On Being a Mom and a Small Business Owner

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Since we last talked: I had a baby, took a few months off for maternity leave, my daughter turned three, and my husband and I celebrated nine years of marriage. It's been a pretty stellar past few months in the Seidl household

And now, I'm three months into this family of four, two kids in daycare, working, pumping, and tired mom also business owner thing. My brain is pretty much a straight up mushy confused sleep deprived mess. 

However, maybe its the postpartum hormones (can I still use that excuse 3 months postpartum??), or just being a mom of two littles, but I'm feeling particularly sentimental today -- a word that, unfortunately, is rarely used to describe me. Don't worry, the sarcastic and dry humor Brett has not left the building ... she just went to get a margarita. 

I sat down to finally finish my blog post detailing and revealing my last completed project, but every time I tried to write something, all I could think about was how grateful I am and I got seriously teary-eyed (though I'll blame it on the high levels of tree pollen). So, you get this mushy sentimental post instead. 

  Annie meeting baby Jack for the first time.

Annie meeting baby Jack for the first time.

Some real talk: I was so nervous to take time off for maternity leave because I'm a small, growing business. Without employees (which I was planning to hire before I found out I was preggo), a few weeks off is a huge hit during a vital time in the growth of my business. Making the decision to even take a maternity leave, much less one that was longer than a month, was one of those times where my role as a mom vs business owner was challenged and my priorities were truly tested. In the end, mom role ALWAYS wins, even if that meant my blood, sweat, and tears of a business took a punch to the gut. And while mom role always wins, it doesn't mean the decision was easy -- I'm no mom of the year, I definitely grappled with what to do, I REALLY love my job. (Though, it does help that baby Jack is insanely adorable and the most cuddliest, squishy baby ever.)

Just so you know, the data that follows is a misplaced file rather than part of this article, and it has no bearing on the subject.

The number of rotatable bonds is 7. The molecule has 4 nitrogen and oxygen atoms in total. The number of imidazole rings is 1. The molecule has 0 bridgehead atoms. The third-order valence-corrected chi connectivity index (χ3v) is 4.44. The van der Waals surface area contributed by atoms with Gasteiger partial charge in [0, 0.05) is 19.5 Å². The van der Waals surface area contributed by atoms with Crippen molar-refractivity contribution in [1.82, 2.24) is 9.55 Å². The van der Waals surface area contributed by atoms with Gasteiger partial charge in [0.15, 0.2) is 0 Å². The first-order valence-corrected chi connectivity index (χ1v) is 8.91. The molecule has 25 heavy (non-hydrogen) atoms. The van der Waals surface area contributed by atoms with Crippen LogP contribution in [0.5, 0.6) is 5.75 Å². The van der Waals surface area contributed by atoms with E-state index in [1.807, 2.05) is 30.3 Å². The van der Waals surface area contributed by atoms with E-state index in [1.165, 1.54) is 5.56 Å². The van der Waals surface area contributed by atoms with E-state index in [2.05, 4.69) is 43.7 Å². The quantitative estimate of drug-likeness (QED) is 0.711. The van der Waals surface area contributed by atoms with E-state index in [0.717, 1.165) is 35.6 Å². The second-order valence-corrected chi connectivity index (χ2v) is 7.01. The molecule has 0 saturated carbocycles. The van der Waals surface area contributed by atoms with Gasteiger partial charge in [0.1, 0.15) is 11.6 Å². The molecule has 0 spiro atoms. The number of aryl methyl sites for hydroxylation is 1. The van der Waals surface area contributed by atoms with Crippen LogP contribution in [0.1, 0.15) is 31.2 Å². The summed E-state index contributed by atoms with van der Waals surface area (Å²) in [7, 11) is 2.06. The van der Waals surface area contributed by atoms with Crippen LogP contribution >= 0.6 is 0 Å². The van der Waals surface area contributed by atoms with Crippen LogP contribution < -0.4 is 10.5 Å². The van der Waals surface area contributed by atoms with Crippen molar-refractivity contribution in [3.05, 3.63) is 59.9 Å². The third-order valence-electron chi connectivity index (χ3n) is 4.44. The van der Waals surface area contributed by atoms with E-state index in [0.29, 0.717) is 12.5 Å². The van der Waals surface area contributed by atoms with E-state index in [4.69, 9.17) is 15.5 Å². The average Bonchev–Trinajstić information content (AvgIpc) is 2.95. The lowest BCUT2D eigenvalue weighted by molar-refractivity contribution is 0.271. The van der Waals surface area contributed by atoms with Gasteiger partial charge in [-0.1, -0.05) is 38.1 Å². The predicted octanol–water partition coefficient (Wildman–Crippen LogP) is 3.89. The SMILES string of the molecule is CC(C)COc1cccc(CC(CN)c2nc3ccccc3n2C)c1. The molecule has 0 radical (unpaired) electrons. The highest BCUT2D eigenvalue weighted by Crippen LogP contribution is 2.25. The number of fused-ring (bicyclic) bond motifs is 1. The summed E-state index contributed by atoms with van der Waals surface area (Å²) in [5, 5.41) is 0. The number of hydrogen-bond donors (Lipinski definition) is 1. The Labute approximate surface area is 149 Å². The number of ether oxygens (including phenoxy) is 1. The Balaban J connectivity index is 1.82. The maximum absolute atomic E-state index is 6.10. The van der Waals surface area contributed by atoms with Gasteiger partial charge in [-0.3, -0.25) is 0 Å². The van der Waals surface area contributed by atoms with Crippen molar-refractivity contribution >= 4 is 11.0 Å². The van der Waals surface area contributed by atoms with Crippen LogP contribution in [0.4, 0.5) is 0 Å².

Now that I'm back from maternity leave, I can easily say that I worried for nothing. My clients are quite frankly amazing. So many of you graciously allowed me to take all the time I needed while your projects were left to sit and wait. My transition back has been so smooth and effortless. Our sweet daycare is kindly allowing us to put baby Jack in part-time for a few weeks because I can't yet bear being away from him five days a week. And pretty much every single one of my clients has told me to feel free to bring my new baby to any or all of my meetings. 

It's definitely hard though. Physically, emotionally, and mentally hard. 

  Baby Jack sleeping on the job during a client install.

Baby Jack sleeping on the job during a client install.

I'm forced to create routine when I thrive on variety and change, my days are jam packed from the moment I wake up at 5:30am to the second my head hits the pillow at 11pm. I suffered from late onset postpartum depression with my first child so I was just absolutely dreading the first year postpartum with my second. This time around, I have a business to run and no one to pick up the slack at work. Clear-headed quick decisions have to be made, hundreds of thousands of dollars worth of invoices and product have to be handled, deadlines have to be met. I don't have time to sit on the floor in the corner of my closet crying or to sit on the edge of my bed staring completely aimlessly for what seems like hours. I didn't want to not find any joy in the work I do or activities I love.

This time around, I had to make the decision to invite people in. To be vulnerable and honest.

This time around, I had to make the decision to invite people in. To be vulnerable and honest. I made sure to pick my cheerleaders wisely and ask them to check in on me from time to time, to force me to take time for myself, to exercise regularly, to be truthful when it starts to get really hard and if I begin to see that dark tunnel. To not put on the "I'm fine, everything is fine" face.

This time around, so far, its been infinitely better.

So, cheers to being vulnerable and honest. Cheers to being a mom. Cheers to being a small business owner. 

I am so stinking grateful for my people. For my clients, my family, my kids' daycare, and my cheerleaders.  Couldn't do this without you.